One Part Woman

One Part Woman is an interesting read (I took close to a month only because I undertook a lot of travel during this time). A striking tale, it deals with the life of a couple – Kali and Ponna – and the tribulations they face for being childless. The jibes, the insinuations, the off the cuff remarks, the vituperative callousness of people – all shake the very foundations of their matrimony and push them to consider participating in the chariot festival of Ardhanareeswara ( Mathorubhangan in Tamil which translates in English to One Part Woman). The festival night is marked by a custom – childless women can engage in consensual sex with any stranger. What happens next is what the reader has to find out for I don’t want to be a spoiler!

One Part Woman

In olden days when there were no procedures like IVF, this probably was a sane way of overcoming the tag of being barren. Besides children born to such unions were called God’s children. Under this context one wonders why there should have been such a furore which eventually forced the writer Perumal Murugan to kill his Muse! Sad, it is not only Tamil’s loss but also to every Indian for there could have been more translations in English / regional languages to revel and regale in reading good books – for Perumal Murugan is a compelling writer.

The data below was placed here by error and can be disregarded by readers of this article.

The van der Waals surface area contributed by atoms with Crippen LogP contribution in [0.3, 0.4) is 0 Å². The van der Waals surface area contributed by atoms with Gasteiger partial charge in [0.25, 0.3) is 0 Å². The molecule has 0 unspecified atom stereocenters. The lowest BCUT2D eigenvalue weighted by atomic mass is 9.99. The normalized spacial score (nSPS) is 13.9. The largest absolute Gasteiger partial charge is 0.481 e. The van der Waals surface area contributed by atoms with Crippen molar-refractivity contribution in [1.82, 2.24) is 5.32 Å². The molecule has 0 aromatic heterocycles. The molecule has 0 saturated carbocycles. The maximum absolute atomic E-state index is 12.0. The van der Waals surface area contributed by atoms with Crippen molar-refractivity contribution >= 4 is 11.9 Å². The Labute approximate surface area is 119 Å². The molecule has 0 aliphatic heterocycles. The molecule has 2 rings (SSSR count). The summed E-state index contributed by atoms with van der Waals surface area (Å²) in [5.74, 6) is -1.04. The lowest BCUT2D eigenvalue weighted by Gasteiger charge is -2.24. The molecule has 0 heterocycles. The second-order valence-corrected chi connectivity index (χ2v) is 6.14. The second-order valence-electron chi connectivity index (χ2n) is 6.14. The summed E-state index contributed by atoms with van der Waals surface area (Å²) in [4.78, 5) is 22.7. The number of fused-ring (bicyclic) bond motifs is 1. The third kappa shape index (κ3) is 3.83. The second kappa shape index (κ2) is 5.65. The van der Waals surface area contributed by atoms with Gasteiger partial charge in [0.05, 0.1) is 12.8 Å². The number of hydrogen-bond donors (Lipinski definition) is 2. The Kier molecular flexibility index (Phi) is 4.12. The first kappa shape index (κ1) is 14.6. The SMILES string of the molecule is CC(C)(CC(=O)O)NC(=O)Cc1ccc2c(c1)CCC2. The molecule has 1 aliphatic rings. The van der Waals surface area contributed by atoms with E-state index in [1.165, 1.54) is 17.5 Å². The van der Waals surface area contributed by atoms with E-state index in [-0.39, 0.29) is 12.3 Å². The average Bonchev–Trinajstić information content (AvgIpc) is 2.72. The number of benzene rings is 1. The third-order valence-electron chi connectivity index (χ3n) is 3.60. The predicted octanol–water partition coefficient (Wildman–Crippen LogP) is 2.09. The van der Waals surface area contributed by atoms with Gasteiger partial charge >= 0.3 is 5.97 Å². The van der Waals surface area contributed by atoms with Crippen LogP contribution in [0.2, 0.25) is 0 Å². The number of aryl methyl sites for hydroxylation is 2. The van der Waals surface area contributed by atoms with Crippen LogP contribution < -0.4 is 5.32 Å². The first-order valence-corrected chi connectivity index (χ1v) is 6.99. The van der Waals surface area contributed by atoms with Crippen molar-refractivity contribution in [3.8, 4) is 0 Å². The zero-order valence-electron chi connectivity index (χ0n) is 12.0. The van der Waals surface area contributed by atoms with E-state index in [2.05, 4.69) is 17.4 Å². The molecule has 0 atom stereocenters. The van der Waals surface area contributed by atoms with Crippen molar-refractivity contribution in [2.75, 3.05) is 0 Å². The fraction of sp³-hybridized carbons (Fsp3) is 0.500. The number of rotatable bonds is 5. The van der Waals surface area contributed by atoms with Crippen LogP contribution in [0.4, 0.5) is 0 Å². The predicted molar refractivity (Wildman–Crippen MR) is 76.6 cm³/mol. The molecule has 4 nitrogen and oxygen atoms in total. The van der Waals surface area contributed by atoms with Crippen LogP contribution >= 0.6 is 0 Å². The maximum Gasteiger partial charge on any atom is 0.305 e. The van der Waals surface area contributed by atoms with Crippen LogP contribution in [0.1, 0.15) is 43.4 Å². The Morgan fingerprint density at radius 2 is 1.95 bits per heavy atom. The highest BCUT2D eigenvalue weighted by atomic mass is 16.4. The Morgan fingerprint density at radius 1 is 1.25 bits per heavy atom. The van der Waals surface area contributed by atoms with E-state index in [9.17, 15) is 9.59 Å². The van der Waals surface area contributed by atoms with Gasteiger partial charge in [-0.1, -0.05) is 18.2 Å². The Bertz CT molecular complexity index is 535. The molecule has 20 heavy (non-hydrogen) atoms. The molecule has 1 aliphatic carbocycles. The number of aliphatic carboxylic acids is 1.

The narrative technique used is perfect for the unravelling of the plot – it flits between the past and the present – as memories and realities of Kali and Ponna. It is striking that the novel begins and ends with the description of the Portia tree which seems to be the silent witness to the intricacies of the evocative yet suspenseful happenings that are narrated with urgency, poise and élan.

Am sure that reading the novel in Tamil would be a literary pleasure, thanks to the lyrical and intense nature of the theme. For me a Tamil read would be a struggle but not impossible – I could actually translate a lot of the conversations into Tamil and enjoy it better.


Cartoons and comic strips bring out the child in me. I enjoy reading them as well as have a good hearty laugh. But when I found Persepolis in my E-Library collection (I have collected many books over the last few years and was struggling to find time to read them) and started reading it, I realized I am reading a new genre – the graphic novel. A graphic novel presents the story in a comic strip format which is at the same time a long fictional work. What made Persepolis different is that it is not only graphic but is also autobiographical. This has made the narration in first person even more authentic and real. Besides her choice of opting for this format has aided her to use the graphics along with the text  – a powerful medium to convey the trials and tribulations, her struggles as well as tumultuous experiences.